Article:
Know It. Grow It.
AUTUMN & WINTER
During the colder months be sure to put out food and water daily. In severe weather this can be done twice a day in the morning and early afternoon.
Birds require foods high in fat and energy during the winter months to help maintain their fat reserves. Fat balls are a great option and can be brought in the shop.
Never allow uneaten foods to accumulate around the feeder as you may attract unwanted pests.
Once you have established a feeding routine, try not to change it as the birds will become used to it and time their visits to your garden accordingly.
Sit back and enjoy watching your feathered friends!
SPRING & SUMMER
During the summer birds require high protein foods, especially while they are moulting. It is essential to keep the feed and feeder clean, otherwise feeding birds may do more harm than good.
Some good foods include:
Black sunflower seeds, pinhead oatmeal, soaked sultanas, raisins, and currants, mild grated cheese, mealworms, waxworms, and seed mixtures (without loose peanuts).
Avoid using peanuts, fat, and bread since these can be choking hazard if adult birds feed them to their nestlings.
Avoid using soaked or tinned pet foods as these may attract unwanted pests.
Home-made fat balls can go soft and rancid in warm summer weather and should be avoided. However, commercially produced fat balls are suitable for summer feeding, but be sure to discard them after 2 weeks and wash the feeder well.
Food shortages can occur at any time. If this happens during the breeding season, extra food on your bird table can make a big difference to the survival of young birds.
Birds will breed when most food is available. Blackbirds and thrushes feed on earthworms, and tits and chaffinches on caterpillars. If the weather turns cold or wet during the spring and summer there may be a severe shortage of these insects, and if it is exceptionally dry the soil will be too hard for earthworms.
At Henleaze Garden Shop we sell mealworms, which make a tasty snack for these birds and will help sustain them through any food shortages.
BRINGING WILDLIFE TO YOUR GARDEN
HOW YOU CAN HELP
When you brush your pets, pin the excess fur to a clothes line for birds to use as a cosy insulator in their nests!
Provide fresh, clean water all year; particularly during exceptionally hot or freezing weather.
Feed birds throughout the year. They will quickly learn that your garden is a regular source of food.
Only feed birds food that is recommended for them. If you are unsure what food is suitable you can speak to our staff in store.
To encourage hedgehogs, leave areas of the garden wild, with piles of leaves and logs, and lots of nooks and crannies for hiding. These make a perfect nest, as well as being the natural surroundings for the beetles, caterpillars, and worms that hedgehogs love to eat.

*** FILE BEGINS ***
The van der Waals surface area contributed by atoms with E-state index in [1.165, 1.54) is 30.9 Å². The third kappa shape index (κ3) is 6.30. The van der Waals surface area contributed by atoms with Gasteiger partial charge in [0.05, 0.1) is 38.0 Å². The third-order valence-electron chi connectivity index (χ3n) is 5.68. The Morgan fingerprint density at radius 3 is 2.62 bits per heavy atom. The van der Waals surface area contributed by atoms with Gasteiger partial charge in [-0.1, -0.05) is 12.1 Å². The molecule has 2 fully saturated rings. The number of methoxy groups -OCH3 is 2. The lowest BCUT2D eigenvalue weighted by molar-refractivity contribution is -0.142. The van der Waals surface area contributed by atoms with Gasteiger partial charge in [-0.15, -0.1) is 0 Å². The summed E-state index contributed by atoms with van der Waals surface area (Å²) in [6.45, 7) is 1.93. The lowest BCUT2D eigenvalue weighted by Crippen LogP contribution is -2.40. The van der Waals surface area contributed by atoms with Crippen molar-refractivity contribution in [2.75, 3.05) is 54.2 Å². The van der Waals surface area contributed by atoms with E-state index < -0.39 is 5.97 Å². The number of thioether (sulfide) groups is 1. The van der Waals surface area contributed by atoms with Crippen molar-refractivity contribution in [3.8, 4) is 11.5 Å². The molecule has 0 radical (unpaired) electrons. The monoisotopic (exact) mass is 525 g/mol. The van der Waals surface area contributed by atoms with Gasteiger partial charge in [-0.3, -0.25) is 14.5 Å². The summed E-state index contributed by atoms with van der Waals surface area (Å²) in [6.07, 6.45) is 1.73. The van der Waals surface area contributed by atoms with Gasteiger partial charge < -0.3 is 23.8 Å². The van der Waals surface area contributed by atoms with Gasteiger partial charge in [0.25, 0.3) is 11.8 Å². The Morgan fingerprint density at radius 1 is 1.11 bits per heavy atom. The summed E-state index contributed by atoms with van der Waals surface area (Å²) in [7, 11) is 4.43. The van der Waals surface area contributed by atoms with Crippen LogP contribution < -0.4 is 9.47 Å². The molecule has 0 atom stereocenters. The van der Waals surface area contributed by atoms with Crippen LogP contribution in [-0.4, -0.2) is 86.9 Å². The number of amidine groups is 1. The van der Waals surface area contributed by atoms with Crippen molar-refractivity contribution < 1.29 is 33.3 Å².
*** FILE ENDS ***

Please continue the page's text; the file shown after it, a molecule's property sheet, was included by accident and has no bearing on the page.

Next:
Making an artificial home can be as simple as placing a piece of board against a wall, or you can buy a purpose-built hedgehog house.
SPACE TO MOVE
Hedgehogs are generally nocturnal and in a single night can travel up to one mile.
To help them on their way, try cutting holes in your fences, removing bricks from walls, or digging tunnels under the garden boundary (with the consent of your neighbours, of course!). Hedgehogs can travel through gaps as small as 13x13cm, so these gaps don't need to be large.
Alternatively, swapping your wall or fencing for native hedgerows provides a route in and out of your garden, as well as shelter for a range of wildlife.
Supplementing a hedgehog's natural diet by leaving out food and fresh water is a great way to encourage local hogs into your garden. Leave out foods like tinned dog or cat food and cat biscuits or crushed dog biscuits. Good quality, specialist hedgehog food can be bought from wildlife food suppliers.
Never feed hedgehogs milk as it can cause diarrhoea; instead provide plain, fresh water in a shallow bowl. Bread should also be avoided as it's low in nutrients.
Remember to check the food and water bowls in the morning and top them up with fresh water, and remove any uneaten food. Replace with fresh food in the evening.
To discourage any diseases spreading from hedgehog to hedgehog, wash the bowl each morning with hot soapy water.
Hedgehogs are known to be a little clumsy and can easily fall into uncovered drains or holes in your garden. To prevent this, cover holes or check them every day to make sure no hedgehogs have become trapped.
Place bricks or stones at the side of ponds, or create a sloped section around the edge, to give hedgehogs a way to climb out if they fall in.
Check for hedgehogs before using strimmers or mowers, particularly under hedges where they might be resting. Hedgehogs also like to rest in compost heaps, so these should be checked first for any nesting hogs before forking over.